There is so much to say about the convention – for now, I’m just going to congratulate the organisers for all the effort they put in to change a planned in-person convention to a virtual convention at a few months’ notice. There were a whole bunch of teething problems that affected many participants – one of my events vanished into a time-zone ether – but the impressive thing is that some many things worked, or were made to work after people spoke up to get them fixed.

For a few more days, many of the panels, readings and other events are available on replay. My personal highlight of the Con was the Climate Fiction/Climate Fact Panel, but right at the start of the Con, I also took part in the Climate Change and Conventions panel – here’s the presentation I prepared for that panel.

Climate Fiction in New Zealand’s Mainstream Media: Stuff’s “Forever Project”

The Double-Cab Club, by Tim Jones (Forever Project, March 2020)

Resilience, by Octavia Cade (Forever Project, June 2020)

In March, New Zealand’s largest news outlet, Stuff, launched its Forever Project, which editor Eloise Gibson describes as “our way of saying we’re committed to clear-eyed, insistent coverage of the epoch-defining challenges of climate change and sustainability.”

The Forever Project represents a major change in the way Stuff has decided to cover climate change. Until a couple of years ago, Stuff was giving plenty of space to climate deniers and climate trolls: now, they’ve stopped doing that, and are writing many more in-depth stories on climate change and the promise and pitfalls of various approaches to addressing it. Their coverage isn’t perfect, but it’s a huge improvement.

The Forever Project has a print as well as an online component. Two copies of the Forever Project magazine have been distributed to Stuff subscribers so far, and each has included a climate fiction story – which is also available online.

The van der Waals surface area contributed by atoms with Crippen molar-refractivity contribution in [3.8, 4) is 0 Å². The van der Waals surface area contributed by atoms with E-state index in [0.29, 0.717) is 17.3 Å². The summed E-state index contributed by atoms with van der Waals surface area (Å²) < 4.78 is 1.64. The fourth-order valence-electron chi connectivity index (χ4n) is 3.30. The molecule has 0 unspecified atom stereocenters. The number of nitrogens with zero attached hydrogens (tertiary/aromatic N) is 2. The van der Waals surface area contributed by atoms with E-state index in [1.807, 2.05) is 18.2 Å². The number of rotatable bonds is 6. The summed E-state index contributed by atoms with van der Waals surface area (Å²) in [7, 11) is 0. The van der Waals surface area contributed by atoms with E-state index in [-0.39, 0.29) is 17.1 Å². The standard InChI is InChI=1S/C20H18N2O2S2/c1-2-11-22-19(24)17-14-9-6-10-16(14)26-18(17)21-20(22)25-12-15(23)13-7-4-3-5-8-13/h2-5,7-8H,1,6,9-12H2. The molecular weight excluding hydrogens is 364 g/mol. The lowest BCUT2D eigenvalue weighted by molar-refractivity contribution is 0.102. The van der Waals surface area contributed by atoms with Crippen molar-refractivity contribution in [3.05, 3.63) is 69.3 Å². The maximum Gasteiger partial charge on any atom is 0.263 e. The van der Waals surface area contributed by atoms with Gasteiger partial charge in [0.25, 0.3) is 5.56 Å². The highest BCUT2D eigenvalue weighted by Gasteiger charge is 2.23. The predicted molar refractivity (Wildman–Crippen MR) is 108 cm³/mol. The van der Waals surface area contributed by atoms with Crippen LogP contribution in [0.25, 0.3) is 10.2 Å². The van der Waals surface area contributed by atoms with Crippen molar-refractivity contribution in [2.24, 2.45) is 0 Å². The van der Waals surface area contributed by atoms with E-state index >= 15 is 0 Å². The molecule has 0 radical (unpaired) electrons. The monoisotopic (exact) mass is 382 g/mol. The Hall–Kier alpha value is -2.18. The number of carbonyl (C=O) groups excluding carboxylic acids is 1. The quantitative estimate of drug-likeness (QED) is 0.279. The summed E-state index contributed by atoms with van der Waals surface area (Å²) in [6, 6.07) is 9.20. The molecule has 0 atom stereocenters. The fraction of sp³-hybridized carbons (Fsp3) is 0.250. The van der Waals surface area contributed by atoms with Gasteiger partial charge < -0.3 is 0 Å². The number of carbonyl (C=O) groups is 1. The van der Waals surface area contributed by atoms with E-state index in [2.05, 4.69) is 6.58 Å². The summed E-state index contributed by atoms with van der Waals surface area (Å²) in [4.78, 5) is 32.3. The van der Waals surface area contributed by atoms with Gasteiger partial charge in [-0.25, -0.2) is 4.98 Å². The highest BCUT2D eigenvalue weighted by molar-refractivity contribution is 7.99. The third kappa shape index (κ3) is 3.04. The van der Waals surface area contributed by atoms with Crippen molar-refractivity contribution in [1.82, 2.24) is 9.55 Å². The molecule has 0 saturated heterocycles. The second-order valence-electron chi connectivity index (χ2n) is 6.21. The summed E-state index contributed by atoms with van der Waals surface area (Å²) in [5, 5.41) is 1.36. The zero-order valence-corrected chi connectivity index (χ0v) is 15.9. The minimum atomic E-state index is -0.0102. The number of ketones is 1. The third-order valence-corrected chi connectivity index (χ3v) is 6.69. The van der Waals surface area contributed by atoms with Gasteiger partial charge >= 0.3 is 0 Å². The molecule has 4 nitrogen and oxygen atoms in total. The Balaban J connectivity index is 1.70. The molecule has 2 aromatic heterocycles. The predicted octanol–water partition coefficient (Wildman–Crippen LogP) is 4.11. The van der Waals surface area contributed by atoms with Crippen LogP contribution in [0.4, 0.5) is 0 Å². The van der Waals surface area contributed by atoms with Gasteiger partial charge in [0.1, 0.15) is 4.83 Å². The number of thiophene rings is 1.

I was delighted to be asked to write the story that appeared in the March 2020 edition of the Forever Project – a story set in 2030, as Aotearoa struggles to deal with both the causes and the effects of climate change – and also that Dr Octavia Cade was commissioned to write the story that appeared in the second issue.

Here’s how you can subscribe to the Forever Project newsletter.

As a bonus, the illustration for my story was created by the wonderful illustrator Ruby Jones – it was a pleasure to work with her.








Good Reviews on Goodreads For “Where We Land”

My climate fiction (cli-fi) novella Where We Land has been getting good reviews on Goodreads. Here are some excerpts from those reviews:

On Goodreads:

“This novella set in the near future deals with the human impact of the worsening climate crisis…. Amid societal brutality and xenophobia, there are still a few glimmers of compassion.

“This is a beautifully written novella in the cli-fi genre…. The characters are compelling and the story gripping. Highly recommend it!!”

(Read the full reviews here: https://www.goodreads.com/book/show/46028957-where-we-land)


From Tabatha Wood’s review for SpecFicNZ:

“Jones talks in depth about human resilience and the determination to survive. The ability to keep going even when all seems lost. He examines our humanity; how we respond to threats and challenges, but ultimately how we, as a global species, behave to one another. The tension is high, the characters relatable, and Jones deftly manoeuvres you into bearing witness to the unfolding plot. He places you squarely in both Nasimul and Donna’s shoes. What would you do if…? he asks.”

Read the full review: https://specfic.nz/2019/08/12/book-review-where-we-land-by-tim-jones/

You can read more of Tabatha’s reviews and her writing on her blog.

“Where We Land” is a print novella – but you can also buy an earlier version of this story as “Landfall”, an ebook from Amazon.